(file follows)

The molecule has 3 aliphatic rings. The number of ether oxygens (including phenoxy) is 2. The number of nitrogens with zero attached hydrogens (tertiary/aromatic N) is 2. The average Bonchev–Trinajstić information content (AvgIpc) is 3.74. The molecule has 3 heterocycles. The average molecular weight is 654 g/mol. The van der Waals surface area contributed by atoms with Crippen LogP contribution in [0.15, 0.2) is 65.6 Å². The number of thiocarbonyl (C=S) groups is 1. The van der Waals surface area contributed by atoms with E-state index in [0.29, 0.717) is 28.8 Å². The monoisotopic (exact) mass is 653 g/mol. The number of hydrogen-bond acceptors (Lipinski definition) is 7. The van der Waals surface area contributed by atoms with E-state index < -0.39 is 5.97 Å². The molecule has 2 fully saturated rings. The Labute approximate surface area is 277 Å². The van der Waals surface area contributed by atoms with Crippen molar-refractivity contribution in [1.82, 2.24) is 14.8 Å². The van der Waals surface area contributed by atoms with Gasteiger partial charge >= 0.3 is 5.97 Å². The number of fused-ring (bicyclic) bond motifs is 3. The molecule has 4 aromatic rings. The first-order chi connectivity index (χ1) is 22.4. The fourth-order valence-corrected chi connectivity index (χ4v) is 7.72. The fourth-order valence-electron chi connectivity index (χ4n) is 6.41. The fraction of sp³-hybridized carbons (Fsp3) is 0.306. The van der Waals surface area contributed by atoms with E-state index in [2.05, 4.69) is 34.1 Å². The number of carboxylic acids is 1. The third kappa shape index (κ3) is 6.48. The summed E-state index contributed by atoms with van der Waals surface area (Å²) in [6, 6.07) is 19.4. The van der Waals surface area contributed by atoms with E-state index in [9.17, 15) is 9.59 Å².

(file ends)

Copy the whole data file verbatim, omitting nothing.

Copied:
The molecule has 3 aliphatic rings. The number of ether oxygens (including phenoxy) is 2. The number of nitrogens with zero attached hydrogens (tertiary/aromatic N) is 2. The average Bonchev–Trinajstić information content (AvgIpc) is 3.74. The molecule has 3 heterocycles. The average molecular weight is 654 g/mol. The van der Waals surface area contributed by atoms with Crippen LogP contribution in [0.15, 0.2) is 65.6 Å². The number of thiocarbonyl (C=S) groups is 1. The van der Waals surface area contributed by atoms with E-state index in [0.29, 0.717) is 28.8 Å². The monoisotopic (exact) mass is 653 g/mol. The number of hydrogen-bond acceptors (Lipinski definition) is 7. The van der Waals surface area contributed by atoms with E-state index < -0.39 is 5.97 Å². The molecule has 2 fully saturated rings. The Labute approximate surface area is 277 Å². The van der Waals surface area contributed by atoms with Crippen molar-refractivity contribution in [1.82, 2.24) is 14.8 Å². The van der Waals surface area contributed by atoms with Gasteiger partial charge >= 0.3 is 5.97 Å². The number of fused-ring (bicyclic) bond motifs is 3. The molecule has 4 aromatic rings. The first-order chi connectivity index (χ1) is 22.4. The fourth-order valence-corrected chi connectivity index (χ4v) is 7.72. The fourth-order valence-electron chi connectivity index (χ4n) is 6.41. The fraction of sp³-hybridized carbons (Fsp3) is 0.306. The van der Waals surface area contributed by atoms with E-state index in [2.05, 4.69) is 34.1 Å². The number of carboxylic acids is 1. The third kappa shape index (κ3) is 6.48. The summed E-state index contributed by atoms with van der Waals surface area (Å²) in [6, 6.07) is 19.4. The van der Waals surface area contributed by atoms with E-state index in [9.17, 15) is 9.59 Å².